In addition to the title essay, the book is worth buying for West’s well-deserved takedowns of Speed, with its “pointlessly baroque speed-based bus bomb,” and Top Gun. She explains that Top Gun is “an elite fighter pilot combat weapons academy training fly guy bad boy bang bang school in San Diego,” later calling it “fighter boy pew pew school” and “plane Hogwarts.” West’s hot takes on the top-grossing movie of 1986 include “Anthony Edwards is hotter than Tom Cruise” and “The unapologetic homoeroticism is, frankly, woke as hell.”

In retrospect, it’s obvious that “Maverick is the villain of Top Gun,” while poor Iceman is just trying to “build some more productive teamwork strategies.” Instead, Maverick brands Iceman as the bad guy because of Iceman’s valid concerns about his contempt for basic safety rules. “THIS IS HOW AMERICA BECAME A HOTSPOT OF A GLOBAL PANDEMIC,” West concludes. “Because my generation was raised to believe not just that safety is for dweebs but that it’s EVIL!”

Decades after she first watched these movies, West notices the awkward slavery references in Titanic, the potential pitfalls of lion-based government if you’re a zebra in The Lion King, and the way the acting in Harry Potter and the Sorcerer’s Stone “so vastly outstrips the script and direction it is frankly problematic.” She calls out the typical ‘90s villain’s weapon of choice (“Man, everything in the ‘90s was about C-4!”) and modus operandi (“That was always happening in the ‘90s—a pay phone ringing and on the other end is a psychopath who’s about to explain the plot”). She raises lingering questions like: Why does the Terminator have a dick and an Austrian accent? And: What are the chances of “someone whose last name is Lupin coincidentally getting bit by a werewolf”?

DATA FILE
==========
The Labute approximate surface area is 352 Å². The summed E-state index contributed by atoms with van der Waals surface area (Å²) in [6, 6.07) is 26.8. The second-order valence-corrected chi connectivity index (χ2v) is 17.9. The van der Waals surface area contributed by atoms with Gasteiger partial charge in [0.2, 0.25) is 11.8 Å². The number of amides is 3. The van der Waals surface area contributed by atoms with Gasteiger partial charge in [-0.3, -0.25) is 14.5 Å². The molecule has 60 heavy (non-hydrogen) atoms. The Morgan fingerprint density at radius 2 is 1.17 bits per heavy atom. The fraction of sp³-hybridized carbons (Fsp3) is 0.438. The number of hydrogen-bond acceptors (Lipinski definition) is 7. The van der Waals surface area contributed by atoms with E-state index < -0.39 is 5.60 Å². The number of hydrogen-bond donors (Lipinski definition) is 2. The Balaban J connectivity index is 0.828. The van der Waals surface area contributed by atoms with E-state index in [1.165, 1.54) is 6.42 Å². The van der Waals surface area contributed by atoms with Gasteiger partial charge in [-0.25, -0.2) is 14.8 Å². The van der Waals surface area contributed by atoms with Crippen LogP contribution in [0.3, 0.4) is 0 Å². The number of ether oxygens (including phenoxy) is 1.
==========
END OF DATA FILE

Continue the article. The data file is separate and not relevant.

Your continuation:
You can still read about half the book for free on Jezebel, largely intact. In some cases, it seems like all West did was delete the .gifs. Indeed, Shit, Actually could have used a stronger editorial hand. She clearly wrote many of the chapters on deadline, then revised and rushed them into print in the early days of quarantine. West’s conversational writing style—overegged with acronyms, exclamation points, and caps—GETS ANNOYING LOL!!!!! And your mileage may vary depending on your affection for and knowledge of the films discussed. While the book contains plenty of genuinely funny material, the rat-a-tat jokes don’t all land, and their relentless pace quickly becomes exhausting.

But I’m probably not the only one who’s been revisiting many of these same films as nostalgic quarantine entertainment, the cinematic equivalent of childhood comfort food. “More than anything I want this book to make you feel like you were at a movie night with your best friend (me),” West writes in the introduction. “I had no way of knowing, when I proposed Shit, Actually back in 2017, that I’d be writing it in a time when movie nights with your best friend no longer existed.” I can’t imagine a better companion for a cathartic night on the couch.

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Kimberly Chrisman-Campbell

Kimberly Chrisman-Campbell writes about fashion, art and culture for the Wall Street Journal, The Atlantic, and Book + Film Globe.